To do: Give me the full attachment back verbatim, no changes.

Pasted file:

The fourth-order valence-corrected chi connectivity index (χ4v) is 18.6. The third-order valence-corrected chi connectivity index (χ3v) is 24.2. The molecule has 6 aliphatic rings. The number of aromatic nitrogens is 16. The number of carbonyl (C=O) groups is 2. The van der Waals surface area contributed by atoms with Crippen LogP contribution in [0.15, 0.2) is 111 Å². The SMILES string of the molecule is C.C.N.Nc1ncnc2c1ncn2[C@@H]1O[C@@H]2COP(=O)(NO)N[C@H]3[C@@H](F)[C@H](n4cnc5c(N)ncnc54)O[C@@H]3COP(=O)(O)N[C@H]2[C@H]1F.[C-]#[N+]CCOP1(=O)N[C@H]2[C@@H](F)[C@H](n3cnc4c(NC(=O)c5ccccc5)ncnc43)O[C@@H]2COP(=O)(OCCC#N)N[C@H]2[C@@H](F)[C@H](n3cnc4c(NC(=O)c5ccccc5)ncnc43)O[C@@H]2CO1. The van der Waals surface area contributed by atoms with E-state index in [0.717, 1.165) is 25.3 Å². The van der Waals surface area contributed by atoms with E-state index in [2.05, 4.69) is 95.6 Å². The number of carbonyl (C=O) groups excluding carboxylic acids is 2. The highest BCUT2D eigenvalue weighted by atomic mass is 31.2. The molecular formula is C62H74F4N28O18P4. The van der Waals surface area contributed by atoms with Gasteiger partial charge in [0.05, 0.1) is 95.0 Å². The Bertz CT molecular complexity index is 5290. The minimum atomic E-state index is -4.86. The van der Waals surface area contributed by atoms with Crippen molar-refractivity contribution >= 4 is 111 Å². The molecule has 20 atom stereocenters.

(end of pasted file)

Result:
The fourth-order valence-corrected chi connectivity index (χ4v) is 18.6. The third-order valence-corrected chi connectivity index (χ3v) is 24.2. The molecule has 6 aliphatic rings. The number of aromatic nitrogens is 16. The number of carbonyl (C=O) groups is 2. The van der Waals surface area contributed by atoms with Crippen LogP contribution in [0.15, 0.2) is 111 Å². The SMILES string of the molecule is C.C.N.Nc1ncnc2c1ncn2[C@@H]1O[C@@H]2COP(=O)(NO)N[C@H]3[C@@H](F)[C@H](n4cnc5c(N)ncnc54)O[C@@H]3COP(=O)(O)N[C@H]2[C@H]1F.[C-]#[N+]CCOP1(=O)N[C@H]2[C@@H](F)[C@H](n3cnc4c(NC(=O)c5ccccc5)ncnc43)O[C@@H]2COP(=O)(OCCC#N)N[C@H]2[C@@H](F)[C@H](n3cnc4c(NC(=O)c5ccccc5)ncnc43)O[C@@H]2CO1. The van der Waals surface area contributed by atoms with E-state index in [0.717, 1.165) is 25.3 Å². The van der Waals surface area contributed by atoms with E-state index in [2.05, 4.69) is 95.6 Å². The number of carbonyl (C=O) groups excluding carboxylic acids is 2. The highest BCUT2D eigenvalue weighted by atomic mass is 31.2. The molecular formula is C62H74F4N28O18P4. The van der Waals surface area contributed by atoms with Gasteiger partial charge in [0.05, 0.1) is 95.0 Å². The Bertz CT molecular complexity index is 5290. The minimum atomic E-state index is -4.86. The van der Waals surface area contributed by atoms with Crippen molar-refractivity contribution >= 4 is 111 Å². The molecule has 20 atom stereocenters.